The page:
Rep. Kevin McCarthy (R-CA) had to make a number of concessions to become the new Speaker of the U.S. House of Representatives, and now outlets are revealing what those concessions are.
Many, according to the Washington Examiner, were "costly."
It took no less than 15 rounds and four days of voting in order for McCarthy to become House speaker.
The process was slowed down by a group of roughly 20 House Republicans who refused to simply give McCarthy their votes. This was due to legitimate concerns about McCarthy not being a strong enough advocate for Republican interests - of him being too likely to capitulate to the Democrats and the D.C. establishment.
Eventually, after making numerous, significant concessions, McCarthy managed to flip a sufficient number of these 20 House Republicans to earn the speakership.
Six, however, still refused to vote directly for McCarthy, instead choosing to vote "present." This, effectively, lowered the vote threshold allowing McCarthy to obtain the speakership with less than the 218 votes that are normally required.
It appears that former President Donald Trump played a large role in the process. McCarthy, after being named speaker, thanked Trump for his efforts, saying, “This doesn’t get done without the support and leadership of President Trump.”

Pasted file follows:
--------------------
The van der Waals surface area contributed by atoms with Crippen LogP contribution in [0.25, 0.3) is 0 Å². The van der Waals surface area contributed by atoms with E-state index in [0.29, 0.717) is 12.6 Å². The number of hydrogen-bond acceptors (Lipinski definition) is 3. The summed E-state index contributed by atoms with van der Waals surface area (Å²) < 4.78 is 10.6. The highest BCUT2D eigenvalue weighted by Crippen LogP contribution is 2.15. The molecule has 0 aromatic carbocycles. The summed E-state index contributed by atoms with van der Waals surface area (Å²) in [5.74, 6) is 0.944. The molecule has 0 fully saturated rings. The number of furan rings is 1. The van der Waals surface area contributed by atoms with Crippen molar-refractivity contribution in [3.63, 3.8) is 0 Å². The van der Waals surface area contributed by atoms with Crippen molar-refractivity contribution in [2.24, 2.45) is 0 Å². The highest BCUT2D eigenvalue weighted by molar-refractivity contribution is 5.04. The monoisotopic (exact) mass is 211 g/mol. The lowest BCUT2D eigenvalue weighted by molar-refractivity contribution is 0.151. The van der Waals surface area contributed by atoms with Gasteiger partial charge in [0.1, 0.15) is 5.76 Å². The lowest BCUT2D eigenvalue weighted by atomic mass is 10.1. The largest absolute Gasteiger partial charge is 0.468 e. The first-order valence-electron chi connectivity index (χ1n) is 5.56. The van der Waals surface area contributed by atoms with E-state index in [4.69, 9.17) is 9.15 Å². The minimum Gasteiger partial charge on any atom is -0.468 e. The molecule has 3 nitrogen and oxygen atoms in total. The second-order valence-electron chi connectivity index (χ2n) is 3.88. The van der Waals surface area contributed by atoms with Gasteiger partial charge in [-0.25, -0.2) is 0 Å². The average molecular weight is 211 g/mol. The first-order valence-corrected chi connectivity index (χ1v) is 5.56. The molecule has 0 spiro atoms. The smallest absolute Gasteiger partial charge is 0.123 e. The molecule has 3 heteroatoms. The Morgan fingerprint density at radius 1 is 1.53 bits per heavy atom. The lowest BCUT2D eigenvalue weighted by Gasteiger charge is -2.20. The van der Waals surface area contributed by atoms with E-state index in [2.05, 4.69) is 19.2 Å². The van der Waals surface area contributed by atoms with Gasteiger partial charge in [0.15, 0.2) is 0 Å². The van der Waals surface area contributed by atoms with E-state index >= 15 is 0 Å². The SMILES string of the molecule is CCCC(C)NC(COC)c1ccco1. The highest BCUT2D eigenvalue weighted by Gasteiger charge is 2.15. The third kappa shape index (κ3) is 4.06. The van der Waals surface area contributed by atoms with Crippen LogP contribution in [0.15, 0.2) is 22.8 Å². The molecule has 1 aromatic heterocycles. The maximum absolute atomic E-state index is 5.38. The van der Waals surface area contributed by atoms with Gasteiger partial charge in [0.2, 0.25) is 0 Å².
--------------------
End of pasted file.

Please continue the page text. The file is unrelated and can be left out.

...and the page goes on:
The number of concessions that McCarthy had to make in order to become House speaker is large. Here, we'll focus on some of the bigger ones.
Perhaps the biggest one of all is that a single lawmaker now, at any time, has the ability to call for a vote in order to oust the House speaker. This was the way the House used to be run before Rep. Nancy Pelosi (D-CA) took over and changed the rules.
Another big concession concerns spending. According to Fox News:
McCarthy agreed to reject any negotiations on spending with the Senate until the Senate passes its own spending bills. He agreed not to increase the debt limit without spending cuts or other fiscal reforms . . .
In addition to this, McCarthy promised to hold votes on numerous pieces of legislation, including legislation on term limits for House members. McCarthy also promised to create a committee to investigate the weaponization of the government against U.S. citizens.
The list goes on. The Hill reports that it includes:
. . . an open amendment process, providing rank-and-file lawmakers with more power to alter legislation; adoption of the so-called Holman rule, which grants Congress new powers over federal agencies; and a 72-hour rule, which requires a full three days to allow lawmakers to read bills before they hit the floor [and more].
McCarthy, on Friday night after finally becoming speaker, appeared tired but relieved. He gave the impression that the concessions that he made were worth it. Time will tell if this is true.
"I hope one thing is clear after this week: I will never give up," McCarthy said. "I will never give up on you, the American people. And I will never give up on keeping our Commitment to America. Our nation is worth fighting for."